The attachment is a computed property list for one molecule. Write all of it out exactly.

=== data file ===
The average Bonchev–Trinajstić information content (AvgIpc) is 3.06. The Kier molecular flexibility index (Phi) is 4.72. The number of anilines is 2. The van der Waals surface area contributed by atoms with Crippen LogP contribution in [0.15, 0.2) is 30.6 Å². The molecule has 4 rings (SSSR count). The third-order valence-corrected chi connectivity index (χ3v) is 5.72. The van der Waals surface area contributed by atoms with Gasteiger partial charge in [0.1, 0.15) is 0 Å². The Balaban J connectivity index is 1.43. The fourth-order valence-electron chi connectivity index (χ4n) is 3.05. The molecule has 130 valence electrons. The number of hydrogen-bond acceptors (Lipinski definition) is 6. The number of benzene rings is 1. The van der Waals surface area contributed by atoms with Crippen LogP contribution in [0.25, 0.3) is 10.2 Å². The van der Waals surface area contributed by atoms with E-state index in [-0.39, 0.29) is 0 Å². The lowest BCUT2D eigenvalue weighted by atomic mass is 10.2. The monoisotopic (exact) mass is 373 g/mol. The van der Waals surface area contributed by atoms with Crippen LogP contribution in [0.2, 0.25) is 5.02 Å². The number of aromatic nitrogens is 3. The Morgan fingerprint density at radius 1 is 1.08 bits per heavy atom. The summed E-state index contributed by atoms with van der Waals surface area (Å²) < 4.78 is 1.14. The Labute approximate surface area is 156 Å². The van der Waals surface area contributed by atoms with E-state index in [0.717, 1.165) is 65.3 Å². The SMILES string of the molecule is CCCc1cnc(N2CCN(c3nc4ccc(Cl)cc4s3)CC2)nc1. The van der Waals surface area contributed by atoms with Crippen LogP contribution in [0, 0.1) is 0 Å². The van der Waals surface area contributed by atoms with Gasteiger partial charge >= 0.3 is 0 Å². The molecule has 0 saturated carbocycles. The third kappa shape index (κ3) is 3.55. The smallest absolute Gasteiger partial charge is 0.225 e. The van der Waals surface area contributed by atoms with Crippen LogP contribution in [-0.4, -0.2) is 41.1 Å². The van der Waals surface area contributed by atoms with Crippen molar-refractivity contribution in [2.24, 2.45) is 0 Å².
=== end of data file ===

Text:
The average Bonchev–Trinajstić information content (AvgIpc) is 3.06. The Kier molecular flexibility index (Phi) is 4.72. The number of anilines is 2. The van der Waals surface area contributed by atoms with Crippen LogP contribution in [0.15, 0.2) is 30.6 Å². The molecule has 4 rings (SSSR count). The third-order valence-corrected chi connectivity index (χ3v) is 5.72. The van der Waals surface area contributed by atoms with Gasteiger partial charge in [0.1, 0.15) is 0 Å². The Balaban J connectivity index is 1.43. The fourth-order valence-electron chi connectivity index (χ4n) is 3.05. The molecule has 130 valence electrons. The number of hydrogen-bond acceptors (Lipinski definition) is 6. The number of benzene rings is 1. The van der Waals surface area contributed by atoms with Crippen LogP contribution in [0.25, 0.3) is 10.2 Å². The van der Waals surface area contributed by atoms with E-state index in [-0.39, 0.29) is 0 Å². The lowest BCUT2D eigenvalue weighted by atomic mass is 10.2. The monoisotopic (exact) mass is 373 g/mol. The van der Waals surface area contributed by atoms with Crippen LogP contribution in [0.2, 0.25) is 5.02 Å². The number of aromatic nitrogens is 3. The Morgan fingerprint density at radius 1 is 1.08 bits per heavy atom. The summed E-state index contributed by atoms with van der Waals surface area (Å²) < 4.78 is 1.14. The Labute approximate surface area is 156 Å². The van der Waals surface area contributed by atoms with E-state index in [0.717, 1.165) is 65.3 Å². The SMILES string of the molecule is CCCc1cnc(N2CCN(c3nc4ccc(Cl)cc4s3)CC2)nc1. The van der Waals surface area contributed by atoms with Crippen LogP contribution in [0, 0.1) is 0 Å². The van der Waals surface area contributed by atoms with Gasteiger partial charge >= 0.3 is 0 Å². The molecule has 0 saturated carbocycles. The third kappa shape index (κ3) is 3.55. The smallest absolute Gasteiger partial charge is 0.225 e. The van der Waals surface area contributed by atoms with Crippen LogP contribution in [-0.4, -0.2) is 41.1 Å². The van der Waals surface area contributed by atoms with Crippen molar-refractivity contribution in [2.24, 2.45) is 0 Å².